Postal service back on track

Cayman’s mail service was battered from pillar to post when Hurricane Ivan struck last year.

The Seven Mile Beach Post Office lost part of its roof and the three to four feet of water that flooded into the building put paid to its operations until it reopened just weeks ago.

The service’s historic old central George Town building suffered roof damage.

The Airport Post Office – the crucial hub of postal processing work – lost some of its roofing and staff had to deal with the resulting rain problems and flooding.

And the operations of the philatelic unit were also affected.

But Cayman’s post-Ivan postal service is back on all its old stamping grounds again.

It has fought back to near normal and is now even looking to expanding its operations, said Postmaster General Sheena Glasgow.

‘The Post office is something that people tend to take for granted until something goes wrong,’ she said.

‘People don’t realise all that goes on behind the scenes,’ said the woman who oversees Cayman’s 15 post offices, two postal agencies, around 11,000 post office boxes and a staff of more than 100.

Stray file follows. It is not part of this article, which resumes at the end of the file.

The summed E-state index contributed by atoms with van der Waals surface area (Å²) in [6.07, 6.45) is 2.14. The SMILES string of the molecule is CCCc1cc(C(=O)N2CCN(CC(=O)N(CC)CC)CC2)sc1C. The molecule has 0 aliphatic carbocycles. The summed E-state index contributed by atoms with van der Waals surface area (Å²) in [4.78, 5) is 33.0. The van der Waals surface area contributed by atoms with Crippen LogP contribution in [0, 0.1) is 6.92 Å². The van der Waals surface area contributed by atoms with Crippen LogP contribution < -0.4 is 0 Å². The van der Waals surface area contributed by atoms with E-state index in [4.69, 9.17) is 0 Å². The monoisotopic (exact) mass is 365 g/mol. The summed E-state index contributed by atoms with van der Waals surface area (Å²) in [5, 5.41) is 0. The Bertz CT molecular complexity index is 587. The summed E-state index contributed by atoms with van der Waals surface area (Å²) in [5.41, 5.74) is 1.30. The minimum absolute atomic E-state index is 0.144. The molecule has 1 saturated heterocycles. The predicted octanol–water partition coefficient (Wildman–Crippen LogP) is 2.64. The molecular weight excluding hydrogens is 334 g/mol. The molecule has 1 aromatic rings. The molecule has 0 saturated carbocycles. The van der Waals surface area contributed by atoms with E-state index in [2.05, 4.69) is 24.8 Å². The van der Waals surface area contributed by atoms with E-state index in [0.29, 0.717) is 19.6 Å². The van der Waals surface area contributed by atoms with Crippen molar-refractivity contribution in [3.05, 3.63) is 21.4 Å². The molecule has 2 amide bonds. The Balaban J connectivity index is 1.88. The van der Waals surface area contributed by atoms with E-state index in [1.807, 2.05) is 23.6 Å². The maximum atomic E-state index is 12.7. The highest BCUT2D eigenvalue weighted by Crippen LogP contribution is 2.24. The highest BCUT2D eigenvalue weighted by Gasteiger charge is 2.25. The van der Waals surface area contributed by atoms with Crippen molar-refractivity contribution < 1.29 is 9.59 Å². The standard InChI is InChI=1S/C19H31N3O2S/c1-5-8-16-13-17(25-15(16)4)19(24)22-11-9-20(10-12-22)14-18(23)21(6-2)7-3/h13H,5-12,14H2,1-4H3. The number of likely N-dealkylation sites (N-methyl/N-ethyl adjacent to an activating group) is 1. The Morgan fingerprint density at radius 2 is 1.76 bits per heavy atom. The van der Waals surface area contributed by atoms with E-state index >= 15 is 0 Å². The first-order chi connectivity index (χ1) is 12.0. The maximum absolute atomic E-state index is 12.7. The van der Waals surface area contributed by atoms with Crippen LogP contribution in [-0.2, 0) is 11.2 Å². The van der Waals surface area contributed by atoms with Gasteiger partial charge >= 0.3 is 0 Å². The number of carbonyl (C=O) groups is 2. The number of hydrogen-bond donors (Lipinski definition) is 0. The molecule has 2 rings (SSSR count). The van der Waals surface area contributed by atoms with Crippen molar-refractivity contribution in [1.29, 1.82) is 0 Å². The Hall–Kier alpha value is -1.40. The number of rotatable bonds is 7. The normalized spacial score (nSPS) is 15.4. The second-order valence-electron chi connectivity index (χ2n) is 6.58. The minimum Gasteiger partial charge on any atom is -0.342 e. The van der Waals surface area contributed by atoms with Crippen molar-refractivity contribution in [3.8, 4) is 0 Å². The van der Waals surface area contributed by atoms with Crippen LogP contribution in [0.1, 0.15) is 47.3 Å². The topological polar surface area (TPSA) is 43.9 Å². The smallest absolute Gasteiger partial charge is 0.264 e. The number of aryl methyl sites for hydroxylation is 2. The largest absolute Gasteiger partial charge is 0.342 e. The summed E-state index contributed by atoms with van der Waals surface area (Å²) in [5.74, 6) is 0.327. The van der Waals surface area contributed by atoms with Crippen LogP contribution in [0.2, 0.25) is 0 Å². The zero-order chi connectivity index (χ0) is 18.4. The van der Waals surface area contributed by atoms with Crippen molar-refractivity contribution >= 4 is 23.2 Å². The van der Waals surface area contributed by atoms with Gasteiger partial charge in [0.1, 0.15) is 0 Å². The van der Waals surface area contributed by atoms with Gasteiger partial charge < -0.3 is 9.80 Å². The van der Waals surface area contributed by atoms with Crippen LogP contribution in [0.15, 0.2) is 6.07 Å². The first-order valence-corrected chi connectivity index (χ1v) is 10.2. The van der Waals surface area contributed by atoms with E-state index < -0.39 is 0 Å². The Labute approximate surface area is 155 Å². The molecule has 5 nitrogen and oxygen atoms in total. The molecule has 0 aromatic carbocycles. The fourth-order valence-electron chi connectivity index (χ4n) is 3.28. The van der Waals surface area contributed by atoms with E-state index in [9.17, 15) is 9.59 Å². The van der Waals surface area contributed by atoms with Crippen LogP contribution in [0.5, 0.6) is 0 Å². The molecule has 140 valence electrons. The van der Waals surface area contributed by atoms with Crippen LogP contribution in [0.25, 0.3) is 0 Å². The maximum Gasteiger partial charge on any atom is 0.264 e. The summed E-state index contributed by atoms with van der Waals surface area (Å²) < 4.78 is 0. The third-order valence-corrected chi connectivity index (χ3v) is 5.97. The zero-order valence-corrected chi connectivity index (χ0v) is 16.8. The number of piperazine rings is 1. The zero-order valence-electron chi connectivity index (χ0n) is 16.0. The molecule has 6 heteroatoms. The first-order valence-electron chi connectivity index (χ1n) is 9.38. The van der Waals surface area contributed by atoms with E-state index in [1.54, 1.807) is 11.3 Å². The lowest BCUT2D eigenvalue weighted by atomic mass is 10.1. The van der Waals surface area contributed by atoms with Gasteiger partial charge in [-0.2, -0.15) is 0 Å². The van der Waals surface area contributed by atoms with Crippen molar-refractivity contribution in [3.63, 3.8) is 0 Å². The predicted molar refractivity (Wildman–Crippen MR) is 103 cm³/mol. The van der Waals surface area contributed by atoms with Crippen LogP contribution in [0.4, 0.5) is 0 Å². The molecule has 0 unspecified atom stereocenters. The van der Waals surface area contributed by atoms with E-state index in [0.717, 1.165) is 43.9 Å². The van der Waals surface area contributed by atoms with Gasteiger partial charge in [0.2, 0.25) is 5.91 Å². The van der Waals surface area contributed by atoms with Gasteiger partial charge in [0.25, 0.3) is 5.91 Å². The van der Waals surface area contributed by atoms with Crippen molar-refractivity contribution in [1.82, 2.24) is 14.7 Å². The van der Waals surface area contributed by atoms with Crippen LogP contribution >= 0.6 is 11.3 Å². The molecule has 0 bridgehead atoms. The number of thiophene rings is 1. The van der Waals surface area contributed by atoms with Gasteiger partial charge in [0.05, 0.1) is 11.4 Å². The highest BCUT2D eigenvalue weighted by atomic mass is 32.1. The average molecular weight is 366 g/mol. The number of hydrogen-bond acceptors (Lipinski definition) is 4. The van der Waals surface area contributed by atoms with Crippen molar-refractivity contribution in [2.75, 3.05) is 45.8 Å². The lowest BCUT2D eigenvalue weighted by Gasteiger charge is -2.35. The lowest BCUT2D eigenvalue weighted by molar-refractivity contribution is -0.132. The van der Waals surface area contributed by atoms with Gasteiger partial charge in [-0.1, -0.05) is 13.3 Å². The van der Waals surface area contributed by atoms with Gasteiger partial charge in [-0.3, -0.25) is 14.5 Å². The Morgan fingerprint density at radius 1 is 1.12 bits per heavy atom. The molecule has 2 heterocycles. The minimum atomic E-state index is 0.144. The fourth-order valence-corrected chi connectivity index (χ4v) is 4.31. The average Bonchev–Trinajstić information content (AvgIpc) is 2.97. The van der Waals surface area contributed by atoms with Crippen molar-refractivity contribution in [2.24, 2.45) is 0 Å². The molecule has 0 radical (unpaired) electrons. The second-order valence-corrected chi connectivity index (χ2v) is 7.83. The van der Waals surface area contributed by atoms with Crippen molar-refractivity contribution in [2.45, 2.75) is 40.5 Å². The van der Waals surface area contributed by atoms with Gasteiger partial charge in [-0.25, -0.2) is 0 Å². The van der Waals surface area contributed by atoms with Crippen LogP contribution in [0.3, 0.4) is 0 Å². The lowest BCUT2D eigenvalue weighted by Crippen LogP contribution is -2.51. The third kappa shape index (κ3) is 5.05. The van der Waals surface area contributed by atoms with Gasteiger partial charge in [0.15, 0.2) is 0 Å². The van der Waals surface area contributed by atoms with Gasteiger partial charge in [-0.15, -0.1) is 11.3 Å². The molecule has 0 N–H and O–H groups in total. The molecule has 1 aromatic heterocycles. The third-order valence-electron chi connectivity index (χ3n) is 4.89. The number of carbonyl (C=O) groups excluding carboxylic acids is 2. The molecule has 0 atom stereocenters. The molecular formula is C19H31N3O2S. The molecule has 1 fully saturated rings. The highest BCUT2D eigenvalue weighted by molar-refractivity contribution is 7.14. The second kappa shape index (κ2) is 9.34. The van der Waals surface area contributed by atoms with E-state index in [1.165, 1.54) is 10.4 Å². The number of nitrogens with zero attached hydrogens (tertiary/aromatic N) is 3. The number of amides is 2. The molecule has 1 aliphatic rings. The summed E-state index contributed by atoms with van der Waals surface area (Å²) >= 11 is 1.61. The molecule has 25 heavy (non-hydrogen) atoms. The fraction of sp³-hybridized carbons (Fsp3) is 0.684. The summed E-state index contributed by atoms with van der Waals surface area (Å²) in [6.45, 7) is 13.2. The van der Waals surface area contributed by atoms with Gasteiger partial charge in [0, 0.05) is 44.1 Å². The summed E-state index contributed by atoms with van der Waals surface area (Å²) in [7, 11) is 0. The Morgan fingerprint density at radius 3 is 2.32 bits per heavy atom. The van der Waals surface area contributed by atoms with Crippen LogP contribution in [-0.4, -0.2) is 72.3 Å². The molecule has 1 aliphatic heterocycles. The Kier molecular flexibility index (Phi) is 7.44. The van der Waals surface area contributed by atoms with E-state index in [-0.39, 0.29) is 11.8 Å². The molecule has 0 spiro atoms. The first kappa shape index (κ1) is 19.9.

Ms Glasgow is the first to admit there are still frustrations with troublesome roof leaks in the buildings in the wake of Ivan.

But she is equally the first to acknowledge the efforts of staff, Public Works Department workers and Ministry staff to get the service back to normal.

And now her sights are firmly set on ways of offering even more services to the public.

The Post Office, said Ms Glasgow, already offers a CUC bill paying service and has launched a Digicel e-top up service which they expect to expand upon.

The Postmaster General said she is in discussions with Cable and Wireless about a bill paying service and is talking to Kirk Office Equipment about the implementation of postage by phone.

The latter is in essence an Internet based service where companies with postage and revenue meters would be able to fill up their machines via the Internet, she explained.

Further consultations would be necessary to work out details but it is, Ms. Glasgow said, something she is excited about because it is along the path she wants to take in developing postal services.

‘Technology is a competitor to the traditional post but it is up to the postal service to use technology to provide better services,’ she said.

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